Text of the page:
We are generally forgiving as a society. We tend to give second chances to people who screw up, are remorseful and take steps to change their ways.
Whether convicted in a trial court or in a court of public opinion, a second chance can be valuable if the person given the mercy does the right thing with the chance. In some cases, though, the court of public opinion can be much harsher than a court of law, especially when a person is found not guilty in the courtroom despite what the public may think. Being booked, fingerprinted and having a mug shot on file with law-enforcement for a crime that you ultimately did not commit can be humiliating, as many people have the inherent bias and trust in law-enforcement that it always gets its man (or woman), so if you have fingerprints and mug shot, you must be guilty.
For many, the court of law can be a haven to clear the record legally, but the public opinion is still out there, and an acquittal doesn’t always carry with it justice from the community. Usually, if a person winds up in the police blotter of the local paper as a “suspect” or a “person of interest” for a crime, that person is almost automatically painted as guilty and is thought of as being hanged in a gallows.
Florida is a state that sometimes takes compassion to a new level, and this is also the case with a recent bill that was passed by the state legislature which would allow files of people found not guilty in a trial proceeding to have their records sealed from public view or scrutiny by media or by anyone conducting a background check. This goes for every case in which a not guilty verdict is passed down, no matter the circumstances surrounding the verdict.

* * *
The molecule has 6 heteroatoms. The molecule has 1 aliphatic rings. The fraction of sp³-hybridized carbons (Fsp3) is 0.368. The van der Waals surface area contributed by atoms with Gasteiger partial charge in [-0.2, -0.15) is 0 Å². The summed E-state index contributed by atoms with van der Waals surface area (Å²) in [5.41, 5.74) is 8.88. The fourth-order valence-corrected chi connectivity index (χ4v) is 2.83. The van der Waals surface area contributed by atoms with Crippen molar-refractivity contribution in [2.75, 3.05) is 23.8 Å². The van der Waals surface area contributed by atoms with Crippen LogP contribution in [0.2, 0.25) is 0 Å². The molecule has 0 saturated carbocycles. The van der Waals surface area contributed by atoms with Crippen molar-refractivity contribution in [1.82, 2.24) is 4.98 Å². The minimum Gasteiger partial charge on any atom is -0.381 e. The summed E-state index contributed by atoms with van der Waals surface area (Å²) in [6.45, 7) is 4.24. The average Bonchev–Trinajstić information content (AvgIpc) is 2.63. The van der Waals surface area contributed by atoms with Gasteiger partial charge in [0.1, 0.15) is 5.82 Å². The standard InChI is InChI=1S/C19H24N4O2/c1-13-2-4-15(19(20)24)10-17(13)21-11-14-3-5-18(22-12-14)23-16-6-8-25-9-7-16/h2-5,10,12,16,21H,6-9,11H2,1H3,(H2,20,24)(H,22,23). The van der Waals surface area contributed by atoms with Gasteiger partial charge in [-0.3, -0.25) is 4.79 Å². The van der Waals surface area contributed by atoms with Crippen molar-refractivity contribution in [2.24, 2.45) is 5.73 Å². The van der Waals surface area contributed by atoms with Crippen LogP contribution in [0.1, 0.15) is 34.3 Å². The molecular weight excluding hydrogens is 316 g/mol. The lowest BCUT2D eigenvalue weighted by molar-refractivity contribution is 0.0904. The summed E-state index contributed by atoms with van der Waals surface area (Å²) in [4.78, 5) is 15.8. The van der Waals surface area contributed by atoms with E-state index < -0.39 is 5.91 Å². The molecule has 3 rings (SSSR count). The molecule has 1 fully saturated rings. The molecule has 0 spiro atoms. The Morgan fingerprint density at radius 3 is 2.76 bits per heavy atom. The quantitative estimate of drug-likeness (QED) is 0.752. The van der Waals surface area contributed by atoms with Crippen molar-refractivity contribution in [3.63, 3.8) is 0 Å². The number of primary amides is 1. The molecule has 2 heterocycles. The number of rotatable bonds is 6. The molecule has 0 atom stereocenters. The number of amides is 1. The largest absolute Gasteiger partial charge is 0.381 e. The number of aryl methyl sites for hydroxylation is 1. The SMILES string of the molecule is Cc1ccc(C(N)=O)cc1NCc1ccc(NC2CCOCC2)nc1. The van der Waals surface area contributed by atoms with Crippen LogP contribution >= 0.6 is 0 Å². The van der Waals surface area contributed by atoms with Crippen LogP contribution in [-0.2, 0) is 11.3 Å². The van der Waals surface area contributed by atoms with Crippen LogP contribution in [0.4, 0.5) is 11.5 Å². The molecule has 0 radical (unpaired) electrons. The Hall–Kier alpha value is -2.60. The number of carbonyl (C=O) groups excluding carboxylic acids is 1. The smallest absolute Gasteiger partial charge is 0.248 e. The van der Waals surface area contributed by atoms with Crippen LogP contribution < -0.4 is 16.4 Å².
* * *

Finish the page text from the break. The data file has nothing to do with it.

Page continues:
Just imagine O.J. Simpson’s records being sealed because he was found not guilty in his highly publicized 1993 murder trial. Anyone in the media 20 years later who wanted to investigate the facts behind the murder, would find nothing in public record – the entire case would have disappeared.
Granted, this is in Florida and not California, but the idea is the same. If Gov. Rick Scott were to sign this bill into law – which passed unanimously – it would mean that someone like Casey Anthony or George Zimmerman would have no public record shown on a background check if they were to apply for jobs or seek some kind of security clearance, or even be around children.
One vocal opponent of the bill is Florida Attorney General Pam Bondi, who said she was concerned about crimes against children and sex crimes being sealed just because of a not guilty verdict. Sealing those records would hamper a prosecutor’s efforts to determine a pattern of behavior in a rape or child-abuse case, especially in those kinds of sensitive cases where witness testimony often decides the verdict and yet very few witnesses are willing to testify, much less press charges.
Florida criminals – those who actually are convicted of crimes in a court of law – are not part of this law; this is meant to protect the privacy of those who were found to have not committed a crime. It is a tricky subject to give blanket privacy to everyone who is acquitted, since history of run-ins with law enforcement can be strong evidence for recidivism and more aggressive sentencing and better odds of conviction. Civil liberties are at stake with this case, including an established tradition of a right to privacy. Guilt is basically the default verdict in the court of public opinion, and acquittal in that court is much harder to achieve than in a court of law.
Just ask O.J. Simpson, or Kobe Bryant. Or even George Zimmerman or Casey Anthony.